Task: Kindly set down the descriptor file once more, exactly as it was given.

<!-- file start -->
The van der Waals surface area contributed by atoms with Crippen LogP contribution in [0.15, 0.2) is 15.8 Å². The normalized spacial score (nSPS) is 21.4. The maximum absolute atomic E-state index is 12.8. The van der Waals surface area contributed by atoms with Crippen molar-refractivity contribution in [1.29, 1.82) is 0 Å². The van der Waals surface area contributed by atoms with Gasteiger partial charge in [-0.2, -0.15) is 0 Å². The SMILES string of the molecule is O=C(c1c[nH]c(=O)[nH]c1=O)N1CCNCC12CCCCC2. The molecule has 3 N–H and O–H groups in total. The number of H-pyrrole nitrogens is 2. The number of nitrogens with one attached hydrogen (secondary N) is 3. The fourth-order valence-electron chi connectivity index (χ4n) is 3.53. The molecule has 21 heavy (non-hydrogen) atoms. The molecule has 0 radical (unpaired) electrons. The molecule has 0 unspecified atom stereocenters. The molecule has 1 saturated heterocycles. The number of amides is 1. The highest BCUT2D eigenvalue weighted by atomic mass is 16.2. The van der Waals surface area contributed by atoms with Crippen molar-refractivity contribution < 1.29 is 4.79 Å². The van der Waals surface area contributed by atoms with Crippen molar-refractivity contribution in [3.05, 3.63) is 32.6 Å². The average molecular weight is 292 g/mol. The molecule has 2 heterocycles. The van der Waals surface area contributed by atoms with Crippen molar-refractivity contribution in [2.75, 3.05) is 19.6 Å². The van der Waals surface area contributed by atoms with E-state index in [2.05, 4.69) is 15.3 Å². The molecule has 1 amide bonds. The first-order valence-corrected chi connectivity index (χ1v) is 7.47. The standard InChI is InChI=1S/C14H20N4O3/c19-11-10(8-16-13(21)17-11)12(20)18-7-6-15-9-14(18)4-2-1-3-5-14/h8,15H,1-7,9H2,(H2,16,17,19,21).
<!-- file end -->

The van der Waals surface area contributed by atoms with Crippen LogP contribution in [0.15, 0.2) is 15.8 Å². The normalized spacial score (nSPS) is 21.4. The maximum absolute atomic E-state index is 12.8. The van der Waals surface area contributed by atoms with Crippen molar-refractivity contribution in [1.29, 1.82) is 0 Å². The van der Waals surface area contributed by atoms with Gasteiger partial charge in [-0.2, -0.15) is 0 Å². The SMILES string of the molecule is O=C(c1c[nH]c(=O)[nH]c1=O)N1CCNCC12CCCCC2. The molecule has 3 N–H and O–H groups in total. The number of H-pyrrole nitrogens is 2. The number of nitrogens with one attached hydrogen (secondary N) is 3. The fourth-order valence-electron chi connectivity index (χ4n) is 3.53. The molecule has 21 heavy (non-hydrogen) atoms. The molecule has 0 radical (unpaired) electrons. The molecule has 0 unspecified atom stereocenters. The molecule has 1 saturated heterocycles. The number of amides is 1. The highest BCUT2D eigenvalue weighted by atomic mass is 16.2. The van der Waals surface area contributed by atoms with Crippen molar-refractivity contribution < 1.29 is 4.79 Å². The van der Waals surface area contributed by atoms with Crippen molar-refractivity contribution in [3.05, 3.63) is 32.6 Å². The average molecular weight is 292 g/mol. The molecule has 2 heterocycles. The van der Waals surface area contributed by atoms with Crippen molar-refractivity contribution in [2.75, 3.05) is 19.6 Å². The van der Waals surface area contributed by atoms with E-state index in [2.05, 4.69) is 15.3 Å². The molecule has 1 amide bonds. The first-order valence-corrected chi connectivity index (χ1v) is 7.47. The standard InChI is InChI=1S/C14H20N4O3/c19-11-10(8-16-13(21)17-11)12(20)18-7-6-15-9-14(18)4-2-1-3-5-14/h8,15H,1-7,9H2,(H2,16,17,19,21).